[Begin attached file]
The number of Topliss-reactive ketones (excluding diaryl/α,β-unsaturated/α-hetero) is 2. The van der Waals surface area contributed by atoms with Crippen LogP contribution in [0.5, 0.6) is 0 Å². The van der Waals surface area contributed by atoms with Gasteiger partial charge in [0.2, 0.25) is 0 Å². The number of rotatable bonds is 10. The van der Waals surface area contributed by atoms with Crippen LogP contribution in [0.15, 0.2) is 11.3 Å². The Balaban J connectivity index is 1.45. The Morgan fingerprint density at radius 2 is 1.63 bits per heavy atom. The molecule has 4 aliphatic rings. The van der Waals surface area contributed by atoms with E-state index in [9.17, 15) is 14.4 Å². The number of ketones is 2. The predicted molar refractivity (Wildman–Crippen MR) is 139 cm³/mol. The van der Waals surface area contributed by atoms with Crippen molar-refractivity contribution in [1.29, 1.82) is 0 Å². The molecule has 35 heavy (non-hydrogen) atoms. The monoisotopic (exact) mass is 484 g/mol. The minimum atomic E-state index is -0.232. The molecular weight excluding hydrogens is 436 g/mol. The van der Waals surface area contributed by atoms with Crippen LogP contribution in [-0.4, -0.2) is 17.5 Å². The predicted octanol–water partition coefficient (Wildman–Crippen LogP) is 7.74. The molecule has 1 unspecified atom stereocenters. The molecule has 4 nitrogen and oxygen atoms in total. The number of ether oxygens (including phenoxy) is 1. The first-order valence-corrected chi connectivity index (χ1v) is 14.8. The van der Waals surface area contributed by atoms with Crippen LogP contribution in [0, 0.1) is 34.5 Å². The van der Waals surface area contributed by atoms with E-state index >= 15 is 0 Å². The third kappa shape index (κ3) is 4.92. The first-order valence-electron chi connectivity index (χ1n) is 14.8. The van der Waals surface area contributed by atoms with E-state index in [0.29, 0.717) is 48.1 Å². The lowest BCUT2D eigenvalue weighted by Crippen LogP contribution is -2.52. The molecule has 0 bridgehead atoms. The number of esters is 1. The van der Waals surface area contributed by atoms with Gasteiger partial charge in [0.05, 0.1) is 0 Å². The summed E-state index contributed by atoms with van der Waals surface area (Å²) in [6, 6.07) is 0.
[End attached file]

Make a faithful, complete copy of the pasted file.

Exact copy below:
The number of Topliss-reactive ketones (excluding diaryl/α,β-unsaturated/α-hetero) is 2. The van der Waals surface area contributed by atoms with Crippen LogP contribution in [0.5, 0.6) is 0 Å². The van der Waals surface area contributed by atoms with Gasteiger partial charge in [0.2, 0.25) is 0 Å². The number of rotatable bonds is 10. The van der Waals surface area contributed by atoms with Crippen LogP contribution in [0.15, 0.2) is 11.3 Å². The Balaban J connectivity index is 1.45. The Morgan fingerprint density at radius 2 is 1.63 bits per heavy atom. The molecule has 4 aliphatic rings. The van der Waals surface area contributed by atoms with E-state index in [9.17, 15) is 14.4 Å². The number of ketones is 2. The predicted molar refractivity (Wildman–Crippen MR) is 139 cm³/mol. The van der Waals surface area contributed by atoms with Crippen molar-refractivity contribution in [1.29, 1.82) is 0 Å². The molecule has 35 heavy (non-hydrogen) atoms. The monoisotopic (exact) mass is 484 g/mol. The minimum atomic E-state index is -0.232. The molecular weight excluding hydrogens is 436 g/mol. The van der Waals surface area contributed by atoms with Crippen LogP contribution in [-0.4, -0.2) is 17.5 Å². The predicted octanol–water partition coefficient (Wildman–Crippen LogP) is 7.74. The molecule has 1 unspecified atom stereocenters. The molecule has 4 nitrogen and oxygen atoms in total. The number of ether oxygens (including phenoxy) is 1. The first-order valence-corrected chi connectivity index (χ1v) is 14.8. The van der Waals surface area contributed by atoms with Crippen LogP contribution in [0, 0.1) is 34.5 Å². The van der Waals surface area contributed by atoms with E-state index >= 15 is 0 Å². The third kappa shape index (κ3) is 4.92. The first-order valence-electron chi connectivity index (χ1n) is 14.8. The van der Waals surface area contributed by atoms with E-state index in [0.29, 0.717) is 48.1 Å². The lowest BCUT2D eigenvalue weighted by Crippen LogP contribution is -2.52. The molecule has 0 bridgehead atoms. The number of esters is 1. The van der Waals surface area contributed by atoms with Gasteiger partial charge in [0.05, 0.1) is 0 Å². The summed E-state index contributed by atoms with van der Waals surface area (Å²) in [6, 6.07) is 0.